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Steel market doldrums hurt BSI

BSI Steel's headline earnings per share plummeted 51% in the year ended March 31 amid declining steel consumption in the South African market.
The Altx-listed company said last week that steel consumption in SA dipped by about 6% in the reporting period. It attributed the decline to the SA mining industry being in the doldrums with manufacturing and construction sectors struggling.

"The rest of African markets were stable and steel demand was steady", BSI said. In addition, steel prices were not as volatile as in previous years.

The company operates in the steel and associated industries in SA and other southern African countries including Mauritius, the Democratic Republic of Congo, Ghana, Mozambique, Zambia and Zimbabwe.

Despite the SA market, BSI still saw revenue climb 32% and net asset value per share rise to 77.6c from 68.5c in the period under review, despite the drop in consumption.

The company has three sales channels, namely stockists, bulk sales and exports. These are supported by a steel distribution and processing centre in Gauteng.

BSI said its strategy over the past 18 months had been focused on aggressively growing product and geographic diversity, and this had led to a "temporary" 40% rise in operating costs to R375m from R266m last year.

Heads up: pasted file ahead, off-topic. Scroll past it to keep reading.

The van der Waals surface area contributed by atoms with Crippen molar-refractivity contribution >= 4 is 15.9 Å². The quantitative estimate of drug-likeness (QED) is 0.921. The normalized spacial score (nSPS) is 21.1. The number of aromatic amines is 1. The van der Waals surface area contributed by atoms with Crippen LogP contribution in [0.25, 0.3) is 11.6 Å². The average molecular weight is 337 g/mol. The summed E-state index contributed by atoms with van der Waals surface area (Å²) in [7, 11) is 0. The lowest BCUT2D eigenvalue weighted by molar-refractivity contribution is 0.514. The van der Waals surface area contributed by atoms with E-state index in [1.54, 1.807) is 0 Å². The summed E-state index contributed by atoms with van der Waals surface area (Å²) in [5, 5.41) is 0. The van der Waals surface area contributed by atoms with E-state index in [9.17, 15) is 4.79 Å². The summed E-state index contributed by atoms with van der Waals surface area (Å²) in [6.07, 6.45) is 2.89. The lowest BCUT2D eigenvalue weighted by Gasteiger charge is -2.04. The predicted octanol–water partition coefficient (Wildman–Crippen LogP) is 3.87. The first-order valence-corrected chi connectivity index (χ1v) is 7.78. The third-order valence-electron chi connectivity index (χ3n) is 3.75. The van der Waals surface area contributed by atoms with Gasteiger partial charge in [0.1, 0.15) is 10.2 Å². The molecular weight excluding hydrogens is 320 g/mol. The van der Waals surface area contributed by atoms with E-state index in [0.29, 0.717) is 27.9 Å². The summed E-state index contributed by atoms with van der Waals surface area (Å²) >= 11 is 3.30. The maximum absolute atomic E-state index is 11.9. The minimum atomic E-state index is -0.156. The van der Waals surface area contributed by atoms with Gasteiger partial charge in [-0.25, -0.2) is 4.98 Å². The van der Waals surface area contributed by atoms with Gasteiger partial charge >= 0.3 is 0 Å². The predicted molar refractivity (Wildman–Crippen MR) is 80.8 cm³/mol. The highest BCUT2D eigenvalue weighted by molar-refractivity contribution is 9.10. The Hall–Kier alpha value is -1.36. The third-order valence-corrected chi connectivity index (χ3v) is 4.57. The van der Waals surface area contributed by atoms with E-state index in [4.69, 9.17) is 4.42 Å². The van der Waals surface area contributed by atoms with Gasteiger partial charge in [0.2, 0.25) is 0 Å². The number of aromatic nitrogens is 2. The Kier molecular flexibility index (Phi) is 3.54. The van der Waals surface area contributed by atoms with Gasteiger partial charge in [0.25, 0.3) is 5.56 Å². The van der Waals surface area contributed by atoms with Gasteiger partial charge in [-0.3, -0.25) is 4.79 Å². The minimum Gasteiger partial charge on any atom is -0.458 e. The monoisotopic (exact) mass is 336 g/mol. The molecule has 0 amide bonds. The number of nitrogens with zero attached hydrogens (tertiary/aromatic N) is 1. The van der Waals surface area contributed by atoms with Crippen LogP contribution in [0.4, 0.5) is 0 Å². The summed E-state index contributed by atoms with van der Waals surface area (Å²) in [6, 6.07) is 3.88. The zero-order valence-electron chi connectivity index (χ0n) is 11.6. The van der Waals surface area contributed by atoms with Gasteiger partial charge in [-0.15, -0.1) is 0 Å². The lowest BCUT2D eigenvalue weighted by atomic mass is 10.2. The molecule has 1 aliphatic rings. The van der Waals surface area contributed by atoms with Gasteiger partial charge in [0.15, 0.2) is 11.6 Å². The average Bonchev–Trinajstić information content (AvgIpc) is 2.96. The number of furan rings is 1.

The increase resulted from moving into higher-cost-to-turnover businesses such as the expansion of the retail footprint and specialist businesses that process and add value to steel. In addition, the company continued to roll out operations in Ghana.

The group said after increasing its trading platform it had beefed up its property, plant and equipment and the debtors book had grown. But the stockholding had been rationalised to cover this.

BSI funded some of the growth with extended terms from foreign suppliers, as reflected in an increase in trade payables.

The steel company said borrowing facilities were increased during the year, but it had "sufficient funding lines to support its future growth".

BSI bought steel trader Brown McFarlane Africa in the reporting period for R25m. The result of this acquisition was an increase of R43m in fixed assets and an improvement of the company's specialised processing capabilities. BSI said its dollar-based export businesses had increased total equity to just under R550m because of the weak rand.

Source: Business Day via I-Net Bridge
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